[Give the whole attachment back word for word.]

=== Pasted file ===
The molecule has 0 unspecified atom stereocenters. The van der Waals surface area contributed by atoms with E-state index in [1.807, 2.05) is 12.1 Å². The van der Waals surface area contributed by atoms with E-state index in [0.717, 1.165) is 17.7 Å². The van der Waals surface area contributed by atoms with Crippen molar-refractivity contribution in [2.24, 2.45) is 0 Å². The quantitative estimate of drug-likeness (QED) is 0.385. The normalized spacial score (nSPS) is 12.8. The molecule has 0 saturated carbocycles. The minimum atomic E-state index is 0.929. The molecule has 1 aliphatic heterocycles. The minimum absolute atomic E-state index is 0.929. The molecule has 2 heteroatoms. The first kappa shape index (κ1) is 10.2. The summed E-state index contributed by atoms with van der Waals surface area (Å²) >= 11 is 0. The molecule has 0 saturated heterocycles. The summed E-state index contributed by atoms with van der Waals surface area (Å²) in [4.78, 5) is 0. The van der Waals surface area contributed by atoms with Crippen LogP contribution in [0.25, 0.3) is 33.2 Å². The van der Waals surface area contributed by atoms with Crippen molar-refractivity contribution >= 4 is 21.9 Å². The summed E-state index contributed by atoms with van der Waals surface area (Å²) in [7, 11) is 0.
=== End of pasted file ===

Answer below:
The molecule has 0 unspecified atom stereocenters. The van der Waals surface area contributed by atoms with E-state index in [1.807, 2.05) is 12.1 Å². The van der Waals surface area contributed by atoms with E-state index in [0.717, 1.165) is 17.7 Å². The van der Waals surface area contributed by atoms with Crippen molar-refractivity contribution in [2.24, 2.45) is 0 Å². The quantitative estimate of drug-likeness (QED) is 0.385. The normalized spacial score (nSPS) is 12.8. The molecule has 0 saturated carbocycles. The minimum atomic E-state index is 0.929. The molecule has 1 aliphatic heterocycles. The minimum absolute atomic E-state index is 0.929. The molecule has 2 heteroatoms. The first kappa shape index (κ1) is 10.2. The summed E-state index contributed by atoms with van der Waals surface area (Å²) >= 11 is 0. The molecule has 0 saturated heterocycles. The summed E-state index contributed by atoms with van der Waals surface area (Å²) in [4.78, 5) is 0. The van der Waals surface area contributed by atoms with Crippen LogP contribution in [0.25, 0.3) is 33.2 Å². The van der Waals surface area contributed by atoms with Crippen molar-refractivity contribution >= 4 is 21.9 Å². The summed E-state index contributed by atoms with van der Waals surface area (Å²) in [7, 11) is 0.